States Capex Booster May Fall Short This Fiscal
Of Rs 1 lakh crore, just Rs 28,400.6 crore in interest-free loans has been released in seven months.
The Indian economy risks missing out on an expected boost from capital expenditure as states may fail to fully utilise the Rs 1 lakh crore worth of interest-free loans.
Till October, Rs 60,300.7 crore has been approved as additional loans to states as part of the central government's capital expenditure scheme, according to data from the Ministry of Finance. Yet, only Rs 28,400.6 crore has been released so far.
Spending is expected to improve in the second half as states usually follow the wait-and-watch policy and accelerate capex only in the last quarter, Rajani Sinha, chief economist at CareEdge, told BQ Prime. "While I wouldn’t say they would miss the target yet, given the levels at the end of H1, it looks (achieving the target) difficult."
A ramp-up in state capital expenditure is crucial to support India's nascent economic recovery when central government spending has eased but private investments show signs of a pick-up. The interest-free loans to states are part of Rs 7.5 lakh crore budgeted capex for this fiscal.
The loans worth Rs 1 lakh-crore are split in two categories. The first one comprises Rs 80,000 crore that would be split based on the devolution formula or the states' share in central taxes. The remaining Rs 20,000 crore is tied to PM Gati Shakti, PM Gram Sadak Yojana, digitisation, optical fibre cable projects, urban reforms, disinvestment and monetisation.
The current pace is "disappointing", said Sinha, who expected it to pick up on the back of interest-free loans and early release of devolution instalment in August. While total state capex has improved from the sharp contraction in the first quarter, it's still contracting year-on-year, which is a concern, she said.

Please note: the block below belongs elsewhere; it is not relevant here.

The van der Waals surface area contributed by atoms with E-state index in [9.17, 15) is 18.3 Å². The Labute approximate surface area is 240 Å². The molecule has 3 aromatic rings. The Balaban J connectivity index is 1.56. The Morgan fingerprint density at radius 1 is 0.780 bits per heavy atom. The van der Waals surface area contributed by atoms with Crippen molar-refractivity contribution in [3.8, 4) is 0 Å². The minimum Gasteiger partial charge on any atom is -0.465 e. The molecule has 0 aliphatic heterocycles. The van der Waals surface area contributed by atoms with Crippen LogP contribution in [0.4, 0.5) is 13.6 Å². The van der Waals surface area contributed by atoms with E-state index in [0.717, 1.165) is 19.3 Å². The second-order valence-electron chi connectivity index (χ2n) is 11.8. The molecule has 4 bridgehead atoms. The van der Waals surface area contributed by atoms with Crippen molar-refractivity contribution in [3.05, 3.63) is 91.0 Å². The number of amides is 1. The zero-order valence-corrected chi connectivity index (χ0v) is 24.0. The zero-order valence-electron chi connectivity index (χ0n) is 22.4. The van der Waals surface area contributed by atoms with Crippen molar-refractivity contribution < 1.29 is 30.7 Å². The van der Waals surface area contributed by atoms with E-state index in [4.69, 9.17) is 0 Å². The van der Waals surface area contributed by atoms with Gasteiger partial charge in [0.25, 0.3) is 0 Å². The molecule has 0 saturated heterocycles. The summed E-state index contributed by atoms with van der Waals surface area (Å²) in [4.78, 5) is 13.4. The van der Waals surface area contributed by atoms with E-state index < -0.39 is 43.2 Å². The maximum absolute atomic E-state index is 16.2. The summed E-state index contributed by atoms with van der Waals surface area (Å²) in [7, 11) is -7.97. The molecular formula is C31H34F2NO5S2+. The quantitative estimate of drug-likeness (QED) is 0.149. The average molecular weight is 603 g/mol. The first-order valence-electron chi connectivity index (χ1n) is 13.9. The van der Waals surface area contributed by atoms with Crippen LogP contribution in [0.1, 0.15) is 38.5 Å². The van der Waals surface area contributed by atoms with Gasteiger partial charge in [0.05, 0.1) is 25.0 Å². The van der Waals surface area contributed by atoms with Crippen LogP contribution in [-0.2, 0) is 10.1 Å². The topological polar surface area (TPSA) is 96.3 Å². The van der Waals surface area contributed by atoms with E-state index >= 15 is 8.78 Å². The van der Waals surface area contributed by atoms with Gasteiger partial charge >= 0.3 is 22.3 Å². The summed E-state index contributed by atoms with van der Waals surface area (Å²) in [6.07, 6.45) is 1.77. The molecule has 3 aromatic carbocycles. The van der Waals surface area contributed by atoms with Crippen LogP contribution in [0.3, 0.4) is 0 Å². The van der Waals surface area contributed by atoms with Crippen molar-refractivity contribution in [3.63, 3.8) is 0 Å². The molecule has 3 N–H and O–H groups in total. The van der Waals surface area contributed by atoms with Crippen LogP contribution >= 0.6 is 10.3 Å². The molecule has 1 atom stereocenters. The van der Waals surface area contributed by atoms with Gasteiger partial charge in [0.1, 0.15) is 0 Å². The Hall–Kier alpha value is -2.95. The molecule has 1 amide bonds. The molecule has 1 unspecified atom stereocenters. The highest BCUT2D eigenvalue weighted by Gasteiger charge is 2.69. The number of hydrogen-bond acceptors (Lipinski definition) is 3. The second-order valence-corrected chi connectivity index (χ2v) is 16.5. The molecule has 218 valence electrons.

India's capex expenditure stood at a little over 37% in the first half ended September.
Aditi Nayar, chief economist at ICRA Ratings Ltd. is optimistic of a ramp-up in the second half. The first part of Rs 80,000 crore may encourage states to avail the interest-free loans given their differing spending priorities, she said.
While states including Andhra Pradesh, Gujarat, Karnataka, Kerala, and Telangana have not budgeted any spending under the capex loan scheme, it makes sense for them to borrow interest-free money as rates rise, Nayar told BQ Prime.
Gaura Sen Gupta, India economist with IDFC First Bank, also sees back-ended pickup going by past expenditure pattern. From April to August, states have spent around 20% of budgeted capex, similar to the trend in the last three years, she said.
Moreover, states won't face revenue constraints and they were sitting on a cash surplus at Rs 2.1 lakh crore as on Nov. 4, including holdings via 14-day treasury bills and auction T-bills.
Tax collections of states, too, rose 33.8% year-on-year from April to August, and they have also received GST compensation arrears (payable till May) of Rs 86,900 crore, Gupta said.
To encourage capital spending, the central government also front-loaded the tax devolution to states in August and November, paying twice the usual amount.
While states are running against time to avail the benefit this year, the government is also considering to continue the capex scheme with an even bigger allotment next fiscal, the Financial Express and Business Standard reported.
BQ Prime awaits the Finance Ministry's response to emailed queries.
Still, it signals that the central government will retain capex as a key element in its arsenal to support the economy.